Fallout from legal wrangling between Laurence Godfrey and Demon Internet continues apace, with the Internet service provider seemingly caught between freedom of speech and British laws governing the publication of potentially defamatory material.
The upshot is that some customers have had connections to newsgroups suspended after posting comments on the Godfrey situation - or in the case of Phil Payne, IT analyst with Isham Research, publishing a URL where interested parties can read some historical exchanges and conduct further correspondence.
"It seems that all you have to do to get your Demon Internet service suspended is to post a reference from a Demon Internet user ID to a public archive, Dejanews in this case," said Payne. "It's like being penalised for telling someone there's information on a particular subject in the British Library. It means that anyone can get access to information banned simply by alleging it's defamatory."
Payne said that at least 11 users have been suspended, including Kurt Adkins, a retired paramedic, who is scathing of Godfrey's use of litigation and the effect on Internet use in the UK.
He said: "Godfrey's approach is jeopardising freedom of speech via ISPs. Usenet etiquette is to either engage in debate, ignore it or ridicule the perpetrators. The course chosen by Godfrey has persuaded Demon Internet to go over the top."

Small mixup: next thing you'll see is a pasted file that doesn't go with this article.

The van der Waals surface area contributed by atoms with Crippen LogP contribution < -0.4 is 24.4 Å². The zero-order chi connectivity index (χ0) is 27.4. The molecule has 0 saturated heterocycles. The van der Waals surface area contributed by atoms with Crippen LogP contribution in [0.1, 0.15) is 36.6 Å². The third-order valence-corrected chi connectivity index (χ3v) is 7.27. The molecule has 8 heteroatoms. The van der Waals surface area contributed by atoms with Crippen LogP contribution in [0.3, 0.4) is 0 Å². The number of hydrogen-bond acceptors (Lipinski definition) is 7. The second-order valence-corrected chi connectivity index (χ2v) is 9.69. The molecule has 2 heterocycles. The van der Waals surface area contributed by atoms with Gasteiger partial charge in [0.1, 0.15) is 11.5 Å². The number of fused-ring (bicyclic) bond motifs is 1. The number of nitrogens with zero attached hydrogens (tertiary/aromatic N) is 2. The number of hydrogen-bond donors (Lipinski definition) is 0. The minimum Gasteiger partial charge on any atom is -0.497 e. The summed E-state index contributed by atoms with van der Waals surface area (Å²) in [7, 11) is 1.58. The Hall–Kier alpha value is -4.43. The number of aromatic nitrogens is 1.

Demon Internet's legal department issued a letter on 1 June, stating: "We have received information that your postings to newsgroups...contain a link to a Web site containing material which is alleged to be defamatory...Demon makes no judgement on whether the material is defamatory, but the law at present means that if an allegation is made that defamatory material is being published through our systems we must take action to prevent that material being published." "Failure to take such action would mean that both you and Demon Internet could be liable for substantial damages," it concluded.
"There are many free, high quality ISPs and US ISPs...but Demon Internet charges £10 a month and threatens customers with liability. They ought to have more sense," said Payne.
Alyssa White, Demon Internet's communications manager, said: "Each complaint is assessed individually and we looked at the URL after a complaint was made."
She added: "Godfrey is chasing this but the law needs to be clarified. The Internet is a different realm and the laws on defamation and directing someone to something that is potentially defamatory were not designed for this environment."
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